How to succeed as an online student: 7 Secrets to excelling as an online student


This book will launch on Aug 28, 2020. Currently, only those with the link can see it. 🔒

Worth reading 😎

If 2020 has tuned you into an online student, you're going to want to check out this book to find out the secrets to excelling.


How do you know if you have what it takes to study online and be successful? From what I have observed over many years as a teacher, there is a clear chasm between “knowing” and “doing.” If knowledge were all that was necessary for success, many more people would be hugely successful. But knowledge alone is not enough. Fortunately, the design of this book will support you in moving from just “knowing” into actively “doing”. We will share seven secrets to success with you and, by making a concerted effort to apply this information, you will place yourself in a stronger position to achieve the online success you desire.

With everything going on in 2020 many students may be finding themselves now as an online student when they weren't before. Eric Tangumonkem has written this book with 7 secrets on how you can excel. He believes that "knowing" is not enough, you also have to be "doing". There is a discipline needed in order to be an online student. You have to also be flexible because you aren't meeting at the same time each week in a classroom. Things are fluid. In addition to the 7 secrets, there is also an 8th, spiritual approach included at the end of the book.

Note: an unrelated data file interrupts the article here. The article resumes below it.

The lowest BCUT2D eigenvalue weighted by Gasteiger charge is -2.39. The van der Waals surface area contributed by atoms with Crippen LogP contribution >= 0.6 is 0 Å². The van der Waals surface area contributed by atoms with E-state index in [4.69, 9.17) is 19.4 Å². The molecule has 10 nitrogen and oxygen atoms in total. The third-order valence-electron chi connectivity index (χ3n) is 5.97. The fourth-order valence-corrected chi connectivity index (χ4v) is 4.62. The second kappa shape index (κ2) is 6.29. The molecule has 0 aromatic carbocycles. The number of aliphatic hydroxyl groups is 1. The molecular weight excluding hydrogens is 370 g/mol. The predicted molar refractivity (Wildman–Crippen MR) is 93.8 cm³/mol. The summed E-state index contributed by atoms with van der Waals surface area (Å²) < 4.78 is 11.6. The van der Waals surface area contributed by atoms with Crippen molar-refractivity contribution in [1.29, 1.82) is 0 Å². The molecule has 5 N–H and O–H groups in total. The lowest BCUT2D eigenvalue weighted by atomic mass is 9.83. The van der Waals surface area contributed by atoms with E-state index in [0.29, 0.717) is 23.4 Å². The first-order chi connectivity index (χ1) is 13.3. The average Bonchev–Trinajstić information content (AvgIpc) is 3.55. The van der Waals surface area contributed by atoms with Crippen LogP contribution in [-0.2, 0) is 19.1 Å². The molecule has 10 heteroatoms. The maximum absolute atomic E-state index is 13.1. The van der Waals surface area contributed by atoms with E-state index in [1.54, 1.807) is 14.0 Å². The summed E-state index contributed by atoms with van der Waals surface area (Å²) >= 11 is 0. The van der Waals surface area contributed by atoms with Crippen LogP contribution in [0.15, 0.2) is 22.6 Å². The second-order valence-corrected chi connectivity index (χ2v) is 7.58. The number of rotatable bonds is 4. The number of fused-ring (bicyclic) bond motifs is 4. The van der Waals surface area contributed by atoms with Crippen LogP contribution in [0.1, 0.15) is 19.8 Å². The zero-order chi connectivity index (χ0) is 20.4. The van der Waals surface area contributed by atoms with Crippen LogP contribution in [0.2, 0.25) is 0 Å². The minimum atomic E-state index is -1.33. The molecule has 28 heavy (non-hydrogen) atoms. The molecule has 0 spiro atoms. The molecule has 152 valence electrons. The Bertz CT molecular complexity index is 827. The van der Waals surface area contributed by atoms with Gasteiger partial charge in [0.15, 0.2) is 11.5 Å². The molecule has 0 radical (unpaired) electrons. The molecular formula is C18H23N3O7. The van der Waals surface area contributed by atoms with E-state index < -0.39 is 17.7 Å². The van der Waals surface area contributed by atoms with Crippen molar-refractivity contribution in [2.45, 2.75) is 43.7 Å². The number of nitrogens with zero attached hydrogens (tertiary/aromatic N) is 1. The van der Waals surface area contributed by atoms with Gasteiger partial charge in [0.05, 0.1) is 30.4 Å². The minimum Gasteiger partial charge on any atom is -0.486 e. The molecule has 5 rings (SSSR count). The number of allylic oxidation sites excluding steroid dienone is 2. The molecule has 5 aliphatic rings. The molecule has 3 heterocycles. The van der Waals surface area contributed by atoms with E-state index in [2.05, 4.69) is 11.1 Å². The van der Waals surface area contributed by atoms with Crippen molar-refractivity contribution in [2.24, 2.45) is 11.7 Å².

I am currently in my last trimester of an online masters program. I knew that doing things online only would be different and probably difficult. I wasn't wrong. The book talks about how Flexibility is not equal to easy and I think that was the most important thing I had to learn. You're not meeting every M, W in a classroom. The professor may not post assignments when you are expecting them and you can't try to make any sort of solid schedule in advance. While you can be studying anywhere you can bring your laptop, that might mean airports on work trips or vacation with friends. The other big thing is to avoid distractions. You need time management. Being on the computer for your lessons means social media and the whole internet is at your fingertips. Set time aside to avoid all those distractions and get your lessons done.

With the pandemic making a lot of schools go online, I think that a lot more students will need to know what it takes to excel online and I think that the 7 tips in this book will really help. (There are also a lot of really great quotes in the book as well that may be helpful too!)

Reviewed by

I love to read and lately have been reading several books a week.


How do you know if you have what it takes to study online and be successful? From what I have observed over many years as a teacher, there is a clear chasm between “knowing” and “doing.” If knowledge were all that was necessary for success, many more people would be hugely successful. But knowledge alone is not enough. Fortunately, the design of this book will support you in moving from just “knowing” into actively “doing”. We will share seven secrets to success with you and, by making a concerted effort to apply this information, you will place yourself in a stronger position to achieve the online success you desire.

Chapter 1: Know your “why”

 “The road to your best stuff” puts it, “The why sets the stage for how.” Mike Williams

“When things are going badly and you really want to quit, that’s the time to push harder than ever. The game doesn’t start until you’re up against the wall.” Chris Gardner